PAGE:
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Three PCI Express-Based SSDs: When SATA 6 Gb/s Is Too Slow

Conclusion

The results give us a mixed impression of these amazing storage devices. Certainly, none of them can be considered perfect PCI Express-based SSDs for enthusiasts or professionals looking to arm a workstation with a fast storage subsystem, despite some bone-crushing results.

Administrators looking for high-performance solid-state storage should start their search with the ioDrive by Fusion-io. Its performance is so impressive and so consistent across all of the benchmark categories that we have no choice but to declare the ioDrive this shootout's performance winner. Not only is at great in sequential throughput, 4 KB random read/writes, and I/O workload tests, but it is also hardly susceptible to performance degradations under heavy use. And it doesn't care if you're moving compressible log files or incompressible video data. Kudos to Fusion-io for a product that is still superior, despite its age.

However, the Fusion-io drives are the most expensive ones (count on spending several grand), and they're hobbled in many environments by the fact that you cannot boot from them. That immediately disqualifies them from use in an enthusiast machine or a workstation. 

Instead, LSI and OCZ are left in the ring. We clearly found that OCZ is best suited to sequential operation, while LSI does better in many of the I/O tests. However, OCZ's Ibis does have weaknesses that we don’t want to accept, given its $700 price tag (for the 240 GB version, that is). The Ibis cannot execute concurrent reads and writes very well, as the AS SSD copy tests prove. In addition, it suffers from the fact that its mainstream SandForce SF-1220 controllers rely on data compression. Once data cannot be compressed, performance can drop significantly. That's something to keep in mind when you think about the ways you'd use the Ibis. Lastly, this drive struggles in some of the I/O performance tests.

LSI is left, and the WarpDrive SLP-300 does give us a really great show. Depending on the workload, it either trades blows with the ioDrive or it comes in second place. It also suffers at times from the nature of its more enterprise-oriented SandForce SF-1500 controllers, but the handicaps affecting non-compressible data are less significant than on the Ibis. Effectively, LSI is showing off the I/O capabilities of its LSISAS2008 controller, as it dominates the I/O test patterns for database, file server, Web server, and workstation scenarios. But then you have to take into account that the WarpDrive costs more than $7000. Youch. Truly, this belong in an I/O-bound server. And in that application, the WarpDrive is an amazing I/O performance asset.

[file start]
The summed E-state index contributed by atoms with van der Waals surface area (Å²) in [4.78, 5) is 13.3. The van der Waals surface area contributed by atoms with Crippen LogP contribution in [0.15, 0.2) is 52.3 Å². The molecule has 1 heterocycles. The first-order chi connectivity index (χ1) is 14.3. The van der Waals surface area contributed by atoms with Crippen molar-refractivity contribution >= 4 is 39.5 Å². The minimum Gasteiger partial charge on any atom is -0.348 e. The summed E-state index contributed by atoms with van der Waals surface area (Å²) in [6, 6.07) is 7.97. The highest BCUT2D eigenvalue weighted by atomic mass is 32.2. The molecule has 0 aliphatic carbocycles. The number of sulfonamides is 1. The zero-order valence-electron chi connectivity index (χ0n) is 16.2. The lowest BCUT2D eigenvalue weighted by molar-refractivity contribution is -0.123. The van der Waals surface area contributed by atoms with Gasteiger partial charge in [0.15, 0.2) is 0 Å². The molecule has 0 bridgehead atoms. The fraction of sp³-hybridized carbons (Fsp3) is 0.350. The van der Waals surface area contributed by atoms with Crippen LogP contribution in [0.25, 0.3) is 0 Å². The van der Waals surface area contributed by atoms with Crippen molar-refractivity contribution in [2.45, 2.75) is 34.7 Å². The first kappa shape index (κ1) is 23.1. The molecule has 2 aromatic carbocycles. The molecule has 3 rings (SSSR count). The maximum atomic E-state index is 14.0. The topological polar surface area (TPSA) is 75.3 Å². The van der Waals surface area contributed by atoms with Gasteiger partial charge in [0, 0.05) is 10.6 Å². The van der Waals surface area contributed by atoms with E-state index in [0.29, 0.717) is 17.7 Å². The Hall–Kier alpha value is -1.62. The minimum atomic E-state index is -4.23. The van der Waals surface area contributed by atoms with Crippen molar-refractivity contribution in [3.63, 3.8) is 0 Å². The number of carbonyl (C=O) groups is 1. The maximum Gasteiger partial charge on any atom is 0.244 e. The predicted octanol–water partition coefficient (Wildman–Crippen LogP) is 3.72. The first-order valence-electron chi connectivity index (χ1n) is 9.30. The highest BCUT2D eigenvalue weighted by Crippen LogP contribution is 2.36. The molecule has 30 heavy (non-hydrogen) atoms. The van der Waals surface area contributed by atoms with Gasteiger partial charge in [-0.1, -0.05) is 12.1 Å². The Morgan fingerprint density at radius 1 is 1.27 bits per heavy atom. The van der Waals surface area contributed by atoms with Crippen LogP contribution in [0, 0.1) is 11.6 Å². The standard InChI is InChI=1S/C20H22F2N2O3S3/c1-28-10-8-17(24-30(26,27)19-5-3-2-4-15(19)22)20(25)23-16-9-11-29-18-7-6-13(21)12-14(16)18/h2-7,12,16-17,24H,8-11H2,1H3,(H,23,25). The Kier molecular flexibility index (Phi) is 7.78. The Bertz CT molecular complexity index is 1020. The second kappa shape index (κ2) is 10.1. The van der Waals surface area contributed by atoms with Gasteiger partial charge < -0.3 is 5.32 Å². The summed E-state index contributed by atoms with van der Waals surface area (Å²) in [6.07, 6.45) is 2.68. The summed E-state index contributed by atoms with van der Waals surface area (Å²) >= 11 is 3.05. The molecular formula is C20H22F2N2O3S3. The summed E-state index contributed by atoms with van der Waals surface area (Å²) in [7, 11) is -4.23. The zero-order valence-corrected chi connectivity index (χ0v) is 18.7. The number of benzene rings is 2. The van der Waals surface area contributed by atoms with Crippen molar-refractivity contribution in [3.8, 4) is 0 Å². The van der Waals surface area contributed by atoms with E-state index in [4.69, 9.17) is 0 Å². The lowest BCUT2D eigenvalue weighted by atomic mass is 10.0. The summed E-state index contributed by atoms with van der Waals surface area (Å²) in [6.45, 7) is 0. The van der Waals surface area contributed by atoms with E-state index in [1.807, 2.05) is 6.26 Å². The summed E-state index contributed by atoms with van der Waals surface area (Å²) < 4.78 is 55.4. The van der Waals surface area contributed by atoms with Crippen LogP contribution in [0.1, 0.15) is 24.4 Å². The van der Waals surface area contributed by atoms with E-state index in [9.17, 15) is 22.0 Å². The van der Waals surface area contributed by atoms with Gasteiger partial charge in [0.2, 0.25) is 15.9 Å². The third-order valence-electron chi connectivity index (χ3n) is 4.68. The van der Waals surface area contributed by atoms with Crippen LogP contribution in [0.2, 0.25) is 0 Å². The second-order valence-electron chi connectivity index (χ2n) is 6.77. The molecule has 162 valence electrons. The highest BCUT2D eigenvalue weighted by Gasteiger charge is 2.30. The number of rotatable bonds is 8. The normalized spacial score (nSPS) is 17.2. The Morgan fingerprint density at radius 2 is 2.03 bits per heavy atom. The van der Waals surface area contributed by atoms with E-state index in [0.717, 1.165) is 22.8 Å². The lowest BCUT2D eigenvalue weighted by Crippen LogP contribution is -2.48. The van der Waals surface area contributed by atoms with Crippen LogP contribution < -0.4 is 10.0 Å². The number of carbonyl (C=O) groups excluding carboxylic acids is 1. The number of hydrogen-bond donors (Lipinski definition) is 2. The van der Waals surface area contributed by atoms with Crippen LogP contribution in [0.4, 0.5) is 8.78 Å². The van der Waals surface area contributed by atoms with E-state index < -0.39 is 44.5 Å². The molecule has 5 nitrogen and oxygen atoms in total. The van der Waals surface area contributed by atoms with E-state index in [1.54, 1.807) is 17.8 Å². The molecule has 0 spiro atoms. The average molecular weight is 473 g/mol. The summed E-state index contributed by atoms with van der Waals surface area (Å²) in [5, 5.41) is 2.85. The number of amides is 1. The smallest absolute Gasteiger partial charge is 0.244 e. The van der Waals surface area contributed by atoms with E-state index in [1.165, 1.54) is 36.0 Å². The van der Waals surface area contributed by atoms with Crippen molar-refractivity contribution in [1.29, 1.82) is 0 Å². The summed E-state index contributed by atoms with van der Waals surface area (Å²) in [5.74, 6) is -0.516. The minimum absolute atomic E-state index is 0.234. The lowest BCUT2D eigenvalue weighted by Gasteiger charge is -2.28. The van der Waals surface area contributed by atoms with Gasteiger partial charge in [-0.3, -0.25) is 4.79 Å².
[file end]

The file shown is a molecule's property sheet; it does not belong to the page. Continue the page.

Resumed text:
Given that last line, we really have to stop, turn around, and look at OCZ's Ibis again. Is it worth spending 10x the money on LSI device's to dance around the OCZ drive's weaknesses? We’re talking about state-of-the-art SSD storage here. In some situations, it makes sense to put forth the added investment. More often, though, we have to think that OCZ's approach turns out to be smarter, despite its handful of shortcomings. At the end of the day, OCZ got innovative and designed something new to address a market niche it perceived. What results is a value-oriented solution that still sounds expensive to a majority of desktop users. However, in the context of today's other two PCI Express-based solutions, OCZ's Ibis turns out to be the most sensible choice in our story.

And in case you're wonder, the third-generation RevoDrives are just about here. They may give OCZ an even more compelling price/performance story. We'll have more on those soon!